According to ASHRAE, "The equivalent clean air calculation indicates that the outdoor air can be calculated using the combination of the actual clean air, impact of filtration or air cleaning technologies on recirculated air, and the impact of air cleaning technologies in the space." In practice, this means that a small indoor space requiring an ACH of 4-6, such as an office, classroom, or small store, could achieve this with any combination of clean air ventilation, recirculated air that passes through a filter with a MERV value of 13 or higher, portable HEPA filters, or UVC disinfection—all of which contribute significantly to improved indoor air quality and lower virus transmission.
eACH validates other methods of air health improvement beyond HVAC.
The emphasis on indoor air health born out of the pandemic has left building operators, mangers, and facilities professionals scrambling to improve indoor air quality in spaces of all sizes, uses, and ages, from indoor factories to classrooms. Traditionally, HVAC and filtration upgrades have been the answer to improve indoor airflow; however, these systems and their maintenance and upgrade costs prevent many organizations, such as schools, from making these changes quickly. Additionally, some older buildings are unable to make these upgrades because their structure itself cannot support these additions without a heft remodel.
With a better understanding of how to increase ACH levels without relying solely on HVAC, indoor spaces of all types can have healthier indoor air using vetted methods that cost significantly less and often reduce energy cost and consumption.
Health equity is more achievable with new, cost-effective technology.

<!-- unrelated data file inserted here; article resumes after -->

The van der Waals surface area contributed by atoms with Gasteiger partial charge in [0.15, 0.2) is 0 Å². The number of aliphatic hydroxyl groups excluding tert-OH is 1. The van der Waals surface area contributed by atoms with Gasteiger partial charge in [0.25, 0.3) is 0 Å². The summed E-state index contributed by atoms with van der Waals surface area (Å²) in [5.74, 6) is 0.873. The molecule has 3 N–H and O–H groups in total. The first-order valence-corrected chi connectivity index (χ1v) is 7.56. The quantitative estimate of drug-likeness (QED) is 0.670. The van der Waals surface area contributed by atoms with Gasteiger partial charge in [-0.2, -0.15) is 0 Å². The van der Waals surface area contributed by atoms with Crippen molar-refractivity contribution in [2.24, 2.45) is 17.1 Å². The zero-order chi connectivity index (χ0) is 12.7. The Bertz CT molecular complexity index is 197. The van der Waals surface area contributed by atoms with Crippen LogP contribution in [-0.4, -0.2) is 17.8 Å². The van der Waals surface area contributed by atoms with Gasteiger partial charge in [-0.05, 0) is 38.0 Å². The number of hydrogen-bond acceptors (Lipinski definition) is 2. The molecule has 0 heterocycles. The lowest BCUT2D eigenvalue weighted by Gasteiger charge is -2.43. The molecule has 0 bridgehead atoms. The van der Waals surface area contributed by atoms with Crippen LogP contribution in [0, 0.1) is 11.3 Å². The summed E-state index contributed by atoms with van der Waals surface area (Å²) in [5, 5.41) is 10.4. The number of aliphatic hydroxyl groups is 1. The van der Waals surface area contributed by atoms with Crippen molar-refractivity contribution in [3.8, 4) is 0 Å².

For years, HVAC, filtration, and pumps were the key to keeping indoor air safe and healthy. The problem is that those systems are challenging to implement, adjust, and maintain—not to mention the energy costs—only organizations with the means to keep these systems running. With new technology, organizations with limited budgets, like schools and non-profits, can easily address healthy air concerns and meet ASHRAE eACH standards without draining an already limited budget. Additionally, organizations with limited budgets tend to have smaller facilities and staff, meaning upgrades could take months which can drastically impact revenue. With Poppy providing zone-by-zone air safety data, these organizations can address challenges like under-ventilation to raise their indoor health standards and over-ventilation, leading to increased and unwanted energy costs.
What are some sample eACH standards for common indoor spaces?
The below table is just a sample of the minimum eACH requirement to ensure adequate indoor air quality. Remember, an eACH of 6 means 99.99% of the room's air is refreshed every ten minutes or six times per hour.
With eACH as a valid measurement of how well air is cleaned within a space, businesses, schools, hospitals, retail shops, and countless other spaces can meet current and emerging building health standards. The key, however, is finding the right set of technologies to measure and validate that air health efforts are working and new disinfection tools that are easier to deploy than HVAC upgrades.